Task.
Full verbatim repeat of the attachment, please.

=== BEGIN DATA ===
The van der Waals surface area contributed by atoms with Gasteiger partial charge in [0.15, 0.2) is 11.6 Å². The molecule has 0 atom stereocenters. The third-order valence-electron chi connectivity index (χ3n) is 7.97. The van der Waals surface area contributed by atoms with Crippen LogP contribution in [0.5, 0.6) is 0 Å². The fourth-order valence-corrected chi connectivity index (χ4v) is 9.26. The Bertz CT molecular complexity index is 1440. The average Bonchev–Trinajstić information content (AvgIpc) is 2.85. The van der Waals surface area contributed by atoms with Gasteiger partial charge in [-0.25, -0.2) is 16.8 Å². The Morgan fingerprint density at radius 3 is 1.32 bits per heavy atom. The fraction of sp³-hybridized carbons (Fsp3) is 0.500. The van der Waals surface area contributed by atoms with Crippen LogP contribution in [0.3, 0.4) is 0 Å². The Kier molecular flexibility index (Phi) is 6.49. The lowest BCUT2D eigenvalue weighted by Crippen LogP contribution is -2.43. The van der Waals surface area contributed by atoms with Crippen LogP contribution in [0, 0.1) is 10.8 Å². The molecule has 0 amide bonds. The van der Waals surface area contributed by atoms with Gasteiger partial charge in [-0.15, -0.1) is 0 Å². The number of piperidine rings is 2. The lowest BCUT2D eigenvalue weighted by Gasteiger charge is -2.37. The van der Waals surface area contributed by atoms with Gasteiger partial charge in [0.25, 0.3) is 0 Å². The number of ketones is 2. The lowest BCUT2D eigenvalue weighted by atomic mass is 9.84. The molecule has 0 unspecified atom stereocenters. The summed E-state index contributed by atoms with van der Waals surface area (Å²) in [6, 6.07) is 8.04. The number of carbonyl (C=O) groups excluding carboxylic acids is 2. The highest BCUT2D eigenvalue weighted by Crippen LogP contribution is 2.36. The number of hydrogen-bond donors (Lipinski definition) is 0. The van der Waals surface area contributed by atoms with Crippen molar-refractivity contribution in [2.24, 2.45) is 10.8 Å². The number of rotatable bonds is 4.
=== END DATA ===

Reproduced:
The van der Waals surface area contributed by atoms with Gasteiger partial charge in [0.15, 0.2) is 11.6 Å². The molecule has 0 atom stereocenters. The third-order valence-electron chi connectivity index (χ3n) is 7.97. The van der Waals surface area contributed by atoms with Crippen LogP contribution in [0.5, 0.6) is 0 Å². The fourth-order valence-corrected chi connectivity index (χ4v) is 9.26. The Bertz CT molecular complexity index is 1440. The average Bonchev–Trinajstić information content (AvgIpc) is 2.85. The van der Waals surface area contributed by atoms with Gasteiger partial charge in [-0.25, -0.2) is 16.8 Å². The Morgan fingerprint density at radius 3 is 1.32 bits per heavy atom. The fraction of sp³-hybridized carbons (Fsp3) is 0.500. The van der Waals surface area contributed by atoms with Crippen LogP contribution in [0.3, 0.4) is 0 Å². The Kier molecular flexibility index (Phi) is 6.49. The lowest BCUT2D eigenvalue weighted by Crippen LogP contribution is -2.43. The van der Waals surface area contributed by atoms with Crippen LogP contribution in [0, 0.1) is 10.8 Å². The molecule has 0 amide bonds. The van der Waals surface area contributed by atoms with Gasteiger partial charge in [-0.15, -0.1) is 0 Å². The number of piperidine rings is 2. The lowest BCUT2D eigenvalue weighted by Gasteiger charge is -2.37. The van der Waals surface area contributed by atoms with Gasteiger partial charge in [0.25, 0.3) is 0 Å². The number of ketones is 2. The lowest BCUT2D eigenvalue weighted by atomic mass is 9.84. The molecule has 0 unspecified atom stereocenters. The summed E-state index contributed by atoms with van der Waals surface area (Å²) in [6, 6.07) is 8.04. The number of carbonyl (C=O) groups excluding carboxylic acids is 2. The highest BCUT2D eigenvalue weighted by Crippen LogP contribution is 2.36. The number of hydrogen-bond donors (Lipinski definition) is 0. The van der Waals surface area contributed by atoms with Crippen molar-refractivity contribution in [2.24, 2.45) is 10.8 Å². The number of rotatable bonds is 4.